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Transmission & Risks

Through mosquito bites

Zika virus is transmitted to people primarily through the bite of an infected Aedes species mosquito (Ae. aegypti and Ae. albopictus). These are the same mosquitoes that spread dengue and chikungunya viruses.

  • These mosquitoes typically lay eggs in and near standing water in things like buckets, bowls, animal dishes, flower pots and vases.  They prefer to bite people, and live indoors and outdoors near people.
    • Mosquitoes that spread chikungunya, dengue, and Zika are aggressive daytime biters, but they can also bite at night.
  • Mosquitoes become infected when they feed on a person already infected with the virus. Infected mosquitoes can then spread the virus to other people through bites.

From mother to child

  • A pregnant woman can pass Zika virus to her fetus during pregnancy. Zika is a cause of microcephaly and other severe fetal brain defects. We are studying the full range of other potential health problems that Zika virus infection during pregnancy may cause.
  • A pregnant woman already infected with Zika virus can pass the virus to her fetus during the pregnancy or around the time of birth.
  • To date, there are no reports of infants getting Zika virus through breastfeeding. Because of the benefits of breastfeeding, mothers are encouraged to breastfeed even in areas where Zika virus is found.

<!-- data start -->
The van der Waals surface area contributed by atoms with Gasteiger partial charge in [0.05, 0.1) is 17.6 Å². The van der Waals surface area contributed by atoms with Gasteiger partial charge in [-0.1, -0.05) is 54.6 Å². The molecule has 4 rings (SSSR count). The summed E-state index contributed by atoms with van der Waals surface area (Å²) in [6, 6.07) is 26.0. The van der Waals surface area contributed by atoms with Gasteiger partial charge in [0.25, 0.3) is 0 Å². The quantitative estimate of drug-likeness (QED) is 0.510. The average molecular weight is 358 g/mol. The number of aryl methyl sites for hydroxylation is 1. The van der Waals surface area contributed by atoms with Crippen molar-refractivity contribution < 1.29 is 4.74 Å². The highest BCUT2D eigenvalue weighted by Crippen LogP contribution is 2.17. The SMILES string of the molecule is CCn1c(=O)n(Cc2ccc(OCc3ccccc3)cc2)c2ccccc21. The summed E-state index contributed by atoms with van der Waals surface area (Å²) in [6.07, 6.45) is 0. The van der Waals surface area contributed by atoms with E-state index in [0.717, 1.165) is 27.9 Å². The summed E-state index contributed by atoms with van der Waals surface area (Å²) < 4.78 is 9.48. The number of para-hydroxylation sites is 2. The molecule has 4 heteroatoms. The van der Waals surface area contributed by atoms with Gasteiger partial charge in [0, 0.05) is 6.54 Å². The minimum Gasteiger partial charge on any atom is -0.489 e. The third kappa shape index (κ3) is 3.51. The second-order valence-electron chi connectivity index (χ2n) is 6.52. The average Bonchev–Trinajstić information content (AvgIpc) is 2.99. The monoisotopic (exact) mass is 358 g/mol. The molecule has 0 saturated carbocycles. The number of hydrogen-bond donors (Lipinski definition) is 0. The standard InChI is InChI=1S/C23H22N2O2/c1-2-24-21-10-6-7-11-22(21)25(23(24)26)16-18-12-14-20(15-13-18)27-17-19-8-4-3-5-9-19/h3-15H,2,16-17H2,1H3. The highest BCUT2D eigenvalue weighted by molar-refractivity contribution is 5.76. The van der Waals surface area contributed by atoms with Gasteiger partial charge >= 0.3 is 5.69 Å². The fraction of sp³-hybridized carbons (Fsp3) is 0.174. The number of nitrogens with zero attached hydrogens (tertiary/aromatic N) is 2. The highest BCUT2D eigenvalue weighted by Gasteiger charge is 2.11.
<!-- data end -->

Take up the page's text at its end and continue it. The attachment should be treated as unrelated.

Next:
Through sex

  • Zika can be passed through sex from a person who has Zika to his or her partners. Zika can be passed through sex, even if the infected person does not have symptoms at the time.
    • It can be passed from a person with Zika before their symptoms start, while they have symptoms, and after their symptoms end.
    • Though not well documented, the virus may also be passed by a person who carries the virus but never develops symptoms.
  • Studies are underway to find out how long Zika stays in the semen and vaginal fluids of people who have Zika, and how long it can be passed to sex partners. We know that Zika can remain in semen longer than in other body fluids, including vaginal fluids, urine, and blood.  

Through blood transfusion

  • To date, there have not been any confirmed blood transfusion transmission cases in the United States.
  • There have been multiple reports of blood transfusion transmission cases in Brazil. These reports are currently being investigated.
  • During the French Polynesian outbreak, 2.8% of blood donors tested positive for Zika and in previous outbreaks, the virus has been found in blood donors.

Through laboratory and healthcare setting exposure

  • Prior to the current outbreak, there were four reports of laboratory acquired Zika virus infections, although the route of transmission was not clearly established in all cases.
  • As of June 15, 2016, there has been one reported case of laboratory-acquired Zika virus disease in the United States.
  • To date, no cases of confirmed Zika virus transmission in healthcare settings have been reported in the United States. Recommendations are available for healthcare providers to help prevent exposure to Zika virus in healthcare settings.

Risks

  • Anyone who lives in or travels to an area where Zika virus is found and has not already been infected with Zika virus can get it from mosquito bites. Once a person has been infected, he or she is likely to be protected from future infections.
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